Parkinson's Disease-Related Camptocormia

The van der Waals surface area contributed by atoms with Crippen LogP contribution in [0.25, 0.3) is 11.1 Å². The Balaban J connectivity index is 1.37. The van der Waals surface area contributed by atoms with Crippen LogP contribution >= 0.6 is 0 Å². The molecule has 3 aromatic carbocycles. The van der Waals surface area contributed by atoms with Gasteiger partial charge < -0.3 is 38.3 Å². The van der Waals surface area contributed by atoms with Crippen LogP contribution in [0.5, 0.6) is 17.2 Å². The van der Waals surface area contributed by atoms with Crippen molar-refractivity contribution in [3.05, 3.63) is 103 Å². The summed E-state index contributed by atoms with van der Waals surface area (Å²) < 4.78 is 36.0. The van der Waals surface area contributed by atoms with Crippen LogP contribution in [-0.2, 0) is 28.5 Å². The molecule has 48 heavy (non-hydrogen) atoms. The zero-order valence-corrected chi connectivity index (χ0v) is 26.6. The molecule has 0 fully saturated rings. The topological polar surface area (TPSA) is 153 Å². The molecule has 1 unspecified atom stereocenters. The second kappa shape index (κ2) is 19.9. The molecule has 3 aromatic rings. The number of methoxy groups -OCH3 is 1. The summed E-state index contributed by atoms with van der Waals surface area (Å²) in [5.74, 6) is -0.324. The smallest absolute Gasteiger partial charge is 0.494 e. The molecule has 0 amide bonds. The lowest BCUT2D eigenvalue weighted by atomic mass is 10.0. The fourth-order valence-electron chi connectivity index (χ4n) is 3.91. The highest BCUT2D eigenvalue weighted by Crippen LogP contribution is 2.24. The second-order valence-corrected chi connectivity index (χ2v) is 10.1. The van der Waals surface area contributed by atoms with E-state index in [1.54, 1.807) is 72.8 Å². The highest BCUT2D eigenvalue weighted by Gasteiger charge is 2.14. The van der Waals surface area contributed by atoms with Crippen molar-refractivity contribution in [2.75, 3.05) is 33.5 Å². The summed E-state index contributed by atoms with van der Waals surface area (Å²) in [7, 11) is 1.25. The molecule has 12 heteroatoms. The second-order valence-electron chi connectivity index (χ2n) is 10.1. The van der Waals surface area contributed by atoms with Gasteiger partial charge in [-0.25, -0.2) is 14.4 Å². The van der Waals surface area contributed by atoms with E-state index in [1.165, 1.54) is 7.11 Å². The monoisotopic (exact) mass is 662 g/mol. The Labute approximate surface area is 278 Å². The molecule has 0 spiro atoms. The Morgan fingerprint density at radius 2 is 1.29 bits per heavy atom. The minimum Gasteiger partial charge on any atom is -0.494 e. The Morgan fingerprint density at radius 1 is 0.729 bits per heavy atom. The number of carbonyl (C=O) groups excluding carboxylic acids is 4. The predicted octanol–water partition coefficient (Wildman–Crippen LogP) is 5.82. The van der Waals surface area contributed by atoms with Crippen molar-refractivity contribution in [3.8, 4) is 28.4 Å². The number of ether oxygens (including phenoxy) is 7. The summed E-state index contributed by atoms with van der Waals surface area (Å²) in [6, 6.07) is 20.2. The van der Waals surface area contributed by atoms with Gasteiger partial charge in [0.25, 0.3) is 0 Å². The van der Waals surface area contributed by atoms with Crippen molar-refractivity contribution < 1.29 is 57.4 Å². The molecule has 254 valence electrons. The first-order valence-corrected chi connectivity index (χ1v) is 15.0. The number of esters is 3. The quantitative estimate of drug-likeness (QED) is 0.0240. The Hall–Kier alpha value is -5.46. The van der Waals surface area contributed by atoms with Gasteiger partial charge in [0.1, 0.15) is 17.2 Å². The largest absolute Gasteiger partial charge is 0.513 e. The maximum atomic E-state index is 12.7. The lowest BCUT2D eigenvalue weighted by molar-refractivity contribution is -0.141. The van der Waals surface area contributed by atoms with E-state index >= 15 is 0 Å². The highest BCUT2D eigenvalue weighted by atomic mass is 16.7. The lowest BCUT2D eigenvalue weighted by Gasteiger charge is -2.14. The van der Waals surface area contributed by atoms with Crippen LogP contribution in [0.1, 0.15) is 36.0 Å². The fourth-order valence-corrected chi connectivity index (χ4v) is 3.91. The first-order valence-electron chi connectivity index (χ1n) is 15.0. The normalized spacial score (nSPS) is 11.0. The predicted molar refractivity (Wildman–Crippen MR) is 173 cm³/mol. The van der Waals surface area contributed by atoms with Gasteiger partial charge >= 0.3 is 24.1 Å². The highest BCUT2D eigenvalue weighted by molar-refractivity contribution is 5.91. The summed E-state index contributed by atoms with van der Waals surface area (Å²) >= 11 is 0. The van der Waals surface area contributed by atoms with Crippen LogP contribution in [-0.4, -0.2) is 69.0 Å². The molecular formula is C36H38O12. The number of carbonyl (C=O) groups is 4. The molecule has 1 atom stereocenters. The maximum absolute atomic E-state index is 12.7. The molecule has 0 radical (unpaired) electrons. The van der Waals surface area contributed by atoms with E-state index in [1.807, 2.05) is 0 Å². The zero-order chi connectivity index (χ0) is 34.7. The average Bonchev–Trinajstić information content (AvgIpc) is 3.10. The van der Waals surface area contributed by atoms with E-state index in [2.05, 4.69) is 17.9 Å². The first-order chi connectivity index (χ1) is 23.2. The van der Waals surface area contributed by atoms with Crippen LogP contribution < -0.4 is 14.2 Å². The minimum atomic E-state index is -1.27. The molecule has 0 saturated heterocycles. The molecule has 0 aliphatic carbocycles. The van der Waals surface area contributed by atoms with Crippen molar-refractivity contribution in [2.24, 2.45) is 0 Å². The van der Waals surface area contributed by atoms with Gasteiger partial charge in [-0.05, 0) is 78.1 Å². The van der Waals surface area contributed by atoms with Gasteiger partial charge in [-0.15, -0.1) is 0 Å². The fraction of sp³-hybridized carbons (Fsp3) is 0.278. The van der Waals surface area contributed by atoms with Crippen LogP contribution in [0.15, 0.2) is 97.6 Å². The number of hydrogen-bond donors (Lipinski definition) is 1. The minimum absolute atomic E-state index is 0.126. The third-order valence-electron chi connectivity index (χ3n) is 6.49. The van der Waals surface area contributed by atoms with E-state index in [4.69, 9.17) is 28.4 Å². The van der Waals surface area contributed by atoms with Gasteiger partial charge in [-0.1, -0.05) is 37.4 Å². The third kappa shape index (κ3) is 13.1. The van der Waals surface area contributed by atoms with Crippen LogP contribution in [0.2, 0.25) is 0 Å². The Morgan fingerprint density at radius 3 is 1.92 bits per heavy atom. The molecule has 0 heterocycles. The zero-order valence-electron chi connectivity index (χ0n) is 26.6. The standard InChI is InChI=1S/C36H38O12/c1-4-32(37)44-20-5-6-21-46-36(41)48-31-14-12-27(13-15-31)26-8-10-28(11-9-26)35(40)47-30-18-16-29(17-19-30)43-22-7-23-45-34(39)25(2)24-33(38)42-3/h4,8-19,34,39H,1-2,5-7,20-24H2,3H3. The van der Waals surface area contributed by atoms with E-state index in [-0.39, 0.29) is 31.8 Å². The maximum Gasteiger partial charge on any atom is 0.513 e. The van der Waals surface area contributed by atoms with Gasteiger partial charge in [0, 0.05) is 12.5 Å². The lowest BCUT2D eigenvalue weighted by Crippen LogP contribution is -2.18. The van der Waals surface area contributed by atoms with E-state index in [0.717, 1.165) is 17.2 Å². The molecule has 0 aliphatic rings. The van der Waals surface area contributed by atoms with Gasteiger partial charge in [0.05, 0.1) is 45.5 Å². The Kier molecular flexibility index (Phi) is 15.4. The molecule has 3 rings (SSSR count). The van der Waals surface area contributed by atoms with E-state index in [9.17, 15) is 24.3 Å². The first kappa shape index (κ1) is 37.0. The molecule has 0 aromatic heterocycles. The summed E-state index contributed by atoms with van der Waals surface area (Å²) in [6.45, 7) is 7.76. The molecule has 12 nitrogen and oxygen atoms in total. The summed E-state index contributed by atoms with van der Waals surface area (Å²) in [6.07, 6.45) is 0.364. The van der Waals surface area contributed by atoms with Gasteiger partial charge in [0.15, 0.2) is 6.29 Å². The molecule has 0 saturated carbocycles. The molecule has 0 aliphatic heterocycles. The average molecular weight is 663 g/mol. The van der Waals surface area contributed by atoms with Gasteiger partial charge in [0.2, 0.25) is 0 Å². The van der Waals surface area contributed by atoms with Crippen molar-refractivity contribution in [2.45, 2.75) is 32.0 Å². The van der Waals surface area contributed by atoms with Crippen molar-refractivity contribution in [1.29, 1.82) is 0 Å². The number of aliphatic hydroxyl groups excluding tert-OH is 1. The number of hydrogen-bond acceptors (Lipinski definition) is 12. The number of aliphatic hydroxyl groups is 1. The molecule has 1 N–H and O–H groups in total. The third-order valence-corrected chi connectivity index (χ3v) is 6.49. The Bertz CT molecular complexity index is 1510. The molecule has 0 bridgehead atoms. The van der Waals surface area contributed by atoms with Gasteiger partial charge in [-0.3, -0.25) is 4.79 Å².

Schulz-Schaeffer and colleagues (2015) stated that although some reports on neurostimulation are positive, no effective treatment method for camptocormia in PD is known to-date. These researchers identified prognostic factors for a beneficial DBS effect on camptocormia. In an observational cohort study, the authors investigated 25 idiopathic PD patients, who suffered additionally from camptocormia, and underwent bilateral neurostimulation of the STN to improve classical PD symptoms. A beneficial neurostimulation effect on camptocormia was defined as an improvement in the bending angle of a least 50%. In 13 patients, the bending angle of camptocormia improved, in 12 patients it did not. A multi-factorial analysis revealed a short duration between onset of camptocormia and start of neurostimulation to be the relevant factor for outcome. All patients with duration of camptocormia up to 1.5 years showed a beneficial effect; patients between 1.5 and approximately 3 years showed mixed results, but none with a duration of more than 40 months improved except for 1 patient whose camptocormia was levodopa-responsive. The bending angle was not a prognostic factor. These findings indicated that the main prognostic factor for a beneficial DBS effect on camptocormia is its short duration. The authors suggested that neurostimulation may improve camptocormia only as long as muscle pathology is limited. They stated that their findings may help to elucidate the mode of action of neurostimulation; a prospective study is needed.